Unicauca, fosters spaces to address post-conflict participation mechanisms
In the Francisco José de Caldas Paraninfo of the University of Cauca, participatory Mechanisms for Participation in the Postconflict Framework conference was held on Monday, 4th of September. Activity organized by the Alma Mater, the National Civil Registry Office and the CEDAE organization.
The event, attended by teachers, students, human rights defenders, social leaders, social scientists, and the community in general, was created as a space to generate concerns about the possibilities of participation that citizens have available in Colombia, since the 1991 Constitution, thinking about the exercise of control of political power, and how it has evolved.
"It was also sought to reflect on how citizen participation may or may not be an institutional instrument in the face of the Havana peace accords," said Carlos Antonio Coronel Hernández, National Delegate Registrar for Electoral Affairs, a lawyer who graduated from the University of the Cauca.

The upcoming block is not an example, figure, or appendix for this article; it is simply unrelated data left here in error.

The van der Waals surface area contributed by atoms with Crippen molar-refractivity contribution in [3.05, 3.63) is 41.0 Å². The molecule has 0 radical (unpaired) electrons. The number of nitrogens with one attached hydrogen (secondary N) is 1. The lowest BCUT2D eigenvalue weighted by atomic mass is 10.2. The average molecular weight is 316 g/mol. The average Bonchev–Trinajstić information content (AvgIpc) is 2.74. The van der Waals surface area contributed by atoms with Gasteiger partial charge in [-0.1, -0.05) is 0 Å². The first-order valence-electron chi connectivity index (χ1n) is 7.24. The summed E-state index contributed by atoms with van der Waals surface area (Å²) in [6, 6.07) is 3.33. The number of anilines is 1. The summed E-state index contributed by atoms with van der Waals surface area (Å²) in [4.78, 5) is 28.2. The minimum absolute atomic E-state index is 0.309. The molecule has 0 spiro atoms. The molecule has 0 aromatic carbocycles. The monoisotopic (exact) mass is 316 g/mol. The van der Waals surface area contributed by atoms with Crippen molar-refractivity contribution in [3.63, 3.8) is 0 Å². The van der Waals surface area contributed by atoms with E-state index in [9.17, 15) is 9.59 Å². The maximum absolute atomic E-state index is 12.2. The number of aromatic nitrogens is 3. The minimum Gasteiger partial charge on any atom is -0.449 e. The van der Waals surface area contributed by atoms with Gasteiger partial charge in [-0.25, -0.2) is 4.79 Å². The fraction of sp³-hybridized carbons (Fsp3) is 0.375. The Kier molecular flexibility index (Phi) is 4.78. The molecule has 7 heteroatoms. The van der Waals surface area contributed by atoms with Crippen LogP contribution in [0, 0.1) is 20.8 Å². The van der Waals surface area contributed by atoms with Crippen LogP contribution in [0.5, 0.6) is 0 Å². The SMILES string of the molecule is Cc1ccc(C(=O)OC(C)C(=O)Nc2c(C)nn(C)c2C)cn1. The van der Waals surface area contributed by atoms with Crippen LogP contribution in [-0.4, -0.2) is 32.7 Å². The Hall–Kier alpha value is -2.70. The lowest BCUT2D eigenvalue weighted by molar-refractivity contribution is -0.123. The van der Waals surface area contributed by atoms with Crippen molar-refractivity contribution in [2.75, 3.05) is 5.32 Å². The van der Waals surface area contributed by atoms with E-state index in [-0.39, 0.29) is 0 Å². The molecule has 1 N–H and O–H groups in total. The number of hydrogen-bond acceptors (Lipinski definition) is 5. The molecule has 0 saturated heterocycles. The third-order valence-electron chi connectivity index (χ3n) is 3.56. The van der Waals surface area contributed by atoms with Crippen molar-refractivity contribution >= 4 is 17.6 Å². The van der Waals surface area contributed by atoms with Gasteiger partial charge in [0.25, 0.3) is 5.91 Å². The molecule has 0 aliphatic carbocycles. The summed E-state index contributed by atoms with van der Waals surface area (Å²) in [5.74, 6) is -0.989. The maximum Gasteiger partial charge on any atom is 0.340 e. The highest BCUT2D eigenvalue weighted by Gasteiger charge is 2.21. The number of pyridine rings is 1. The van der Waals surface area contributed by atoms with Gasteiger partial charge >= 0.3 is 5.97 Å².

He also indicated that this participation horizon must be seen from two perspectives. On the one hand he cited the FARC transition into a movement that opened up institutional spaces with democracy to aspire to political positions, as a clear example of how the community can participate through the voting exercise.
Likewise, he referred to citizen participation not only from the exercise of the right to vote but also "how the institution creates other spaces to strengthen the same democratic system through mechanisms of citizen participation enshrined in Article 40, such as the plebiscite, the referendum, the open council and the revocation of the mandate ".
Patricia Muñoz, professor and researcher in political participation and from the Javeriana University, pointed out that the challenges that society must face in this area "are enormous", since "they open an interesting field of opportunity for citizens to take a direct part and become involved with greater frequency and effectiveness in mainstream decisions, and that they understand once the participation of the citizens enriches the process of decision and implementation in public policies.
Finally, the initiative of the National Registry of Civil Status to lead these processes "goes hand in hand with what we believe in the academy that must be done; that it will not be possible to implement the Peace Accord, nor to strengthen participatory democracy, if we do not reach the regions."
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